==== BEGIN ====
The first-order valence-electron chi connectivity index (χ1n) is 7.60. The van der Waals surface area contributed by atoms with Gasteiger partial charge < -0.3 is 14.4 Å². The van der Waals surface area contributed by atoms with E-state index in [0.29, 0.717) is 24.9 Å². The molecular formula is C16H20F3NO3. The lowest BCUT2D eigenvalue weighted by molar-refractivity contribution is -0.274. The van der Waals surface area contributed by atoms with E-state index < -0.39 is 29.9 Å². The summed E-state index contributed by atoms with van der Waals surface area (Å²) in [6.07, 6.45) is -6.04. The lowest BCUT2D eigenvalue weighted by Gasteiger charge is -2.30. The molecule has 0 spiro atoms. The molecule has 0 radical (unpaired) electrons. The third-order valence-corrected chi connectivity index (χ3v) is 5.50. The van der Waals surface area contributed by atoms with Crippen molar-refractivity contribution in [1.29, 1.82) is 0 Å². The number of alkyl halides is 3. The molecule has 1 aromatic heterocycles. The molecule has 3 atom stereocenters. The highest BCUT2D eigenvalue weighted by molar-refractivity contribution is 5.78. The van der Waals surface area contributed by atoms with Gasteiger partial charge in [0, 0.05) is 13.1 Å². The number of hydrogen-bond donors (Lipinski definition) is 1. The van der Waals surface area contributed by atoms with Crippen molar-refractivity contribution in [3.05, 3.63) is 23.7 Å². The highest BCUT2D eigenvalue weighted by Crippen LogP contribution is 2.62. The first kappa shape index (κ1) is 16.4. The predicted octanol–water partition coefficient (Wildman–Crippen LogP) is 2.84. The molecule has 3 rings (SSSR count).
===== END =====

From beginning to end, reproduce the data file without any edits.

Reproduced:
The first-order valence-electron chi connectivity index (χ1n) is 7.60. The van der Waals surface area contributed by atoms with Gasteiger partial charge < -0.3 is 14.4 Å². The van der Waals surface area contributed by atoms with E-state index in [0.29, 0.717) is 24.9 Å². The molecular formula is C16H20F3NO3. The lowest BCUT2D eigenvalue weighted by molar-refractivity contribution is -0.274. The van der Waals surface area contributed by atoms with E-state index < -0.39 is 29.9 Å². The summed E-state index contributed by atoms with van der Waals surface area (Å²) in [6.07, 6.45) is -6.04. The lowest BCUT2D eigenvalue weighted by Gasteiger charge is -2.30. The molecule has 0 spiro atoms. The molecule has 0 radical (unpaired) electrons. The third-order valence-corrected chi connectivity index (χ3v) is 5.50. The van der Waals surface area contributed by atoms with Crippen molar-refractivity contribution in [1.29, 1.82) is 0 Å². The number of alkyl halides is 3. The molecule has 1 aromatic heterocycles. The molecule has 3 atom stereocenters. The highest BCUT2D eigenvalue weighted by molar-refractivity contribution is 5.78. The van der Waals surface area contributed by atoms with Gasteiger partial charge in [0, 0.05) is 13.1 Å². The number of hydrogen-bond donors (Lipinski definition) is 1. The van der Waals surface area contributed by atoms with Crippen molar-refractivity contribution in [3.05, 3.63) is 23.7 Å². The highest BCUT2D eigenvalue weighted by Crippen LogP contribution is 2.62. The first kappa shape index (κ1) is 16.4. The predicted octanol–water partition coefficient (Wildman–Crippen LogP) is 2.84. The molecule has 3 rings (SSSR count).